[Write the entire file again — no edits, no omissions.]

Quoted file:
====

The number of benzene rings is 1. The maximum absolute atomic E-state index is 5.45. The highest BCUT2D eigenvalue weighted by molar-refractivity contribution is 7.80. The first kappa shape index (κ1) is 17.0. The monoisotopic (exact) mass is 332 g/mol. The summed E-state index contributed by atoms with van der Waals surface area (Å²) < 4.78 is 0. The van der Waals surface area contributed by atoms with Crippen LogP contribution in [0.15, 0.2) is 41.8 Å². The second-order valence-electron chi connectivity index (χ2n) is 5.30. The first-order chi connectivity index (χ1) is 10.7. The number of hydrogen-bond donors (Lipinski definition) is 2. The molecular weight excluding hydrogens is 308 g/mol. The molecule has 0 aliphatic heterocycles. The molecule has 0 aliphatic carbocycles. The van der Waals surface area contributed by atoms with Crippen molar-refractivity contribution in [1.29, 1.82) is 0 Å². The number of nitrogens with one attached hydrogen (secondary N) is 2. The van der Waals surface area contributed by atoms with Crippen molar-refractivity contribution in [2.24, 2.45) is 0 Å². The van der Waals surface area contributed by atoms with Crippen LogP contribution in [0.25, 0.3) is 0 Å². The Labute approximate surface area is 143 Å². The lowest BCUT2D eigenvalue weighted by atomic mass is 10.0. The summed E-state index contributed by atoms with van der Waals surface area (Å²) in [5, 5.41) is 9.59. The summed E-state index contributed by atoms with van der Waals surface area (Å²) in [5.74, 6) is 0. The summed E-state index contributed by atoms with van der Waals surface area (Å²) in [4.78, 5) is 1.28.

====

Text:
The number of benzene rings is 1. The maximum absolute atomic E-state index is 5.45. The highest BCUT2D eigenvalue weighted by molar-refractivity contribution is 7.80. The first kappa shape index (κ1) is 17.0. The monoisotopic (exact) mass is 332 g/mol. The summed E-state index contributed by atoms with van der Waals surface area (Å²) < 4.78 is 0. The van der Waals surface area contributed by atoms with Crippen LogP contribution in [0.15, 0.2) is 41.8 Å². The second-order valence-electron chi connectivity index (χ2n) is 5.30. The first-order chi connectivity index (χ1) is 10.7. The number of hydrogen-bond donors (Lipinski definition) is 2. The molecular weight excluding hydrogens is 308 g/mol. The molecule has 0 aliphatic heterocycles. The molecule has 0 aliphatic carbocycles. The van der Waals surface area contributed by atoms with Crippen molar-refractivity contribution in [1.29, 1.82) is 0 Å². The number of nitrogens with one attached hydrogen (secondary N) is 2. The van der Waals surface area contributed by atoms with Crippen molar-refractivity contribution in [2.24, 2.45) is 0 Å². The van der Waals surface area contributed by atoms with Crippen LogP contribution in [0.25, 0.3) is 0 Å². The Labute approximate surface area is 143 Å². The lowest BCUT2D eigenvalue weighted by atomic mass is 10.0. The summed E-state index contributed by atoms with van der Waals surface area (Å²) in [5, 5.41) is 9.59. The summed E-state index contributed by atoms with van der Waals surface area (Å²) in [5.74, 6) is 0. The summed E-state index contributed by atoms with van der Waals surface area (Å²) in [4.78, 5) is 1.28.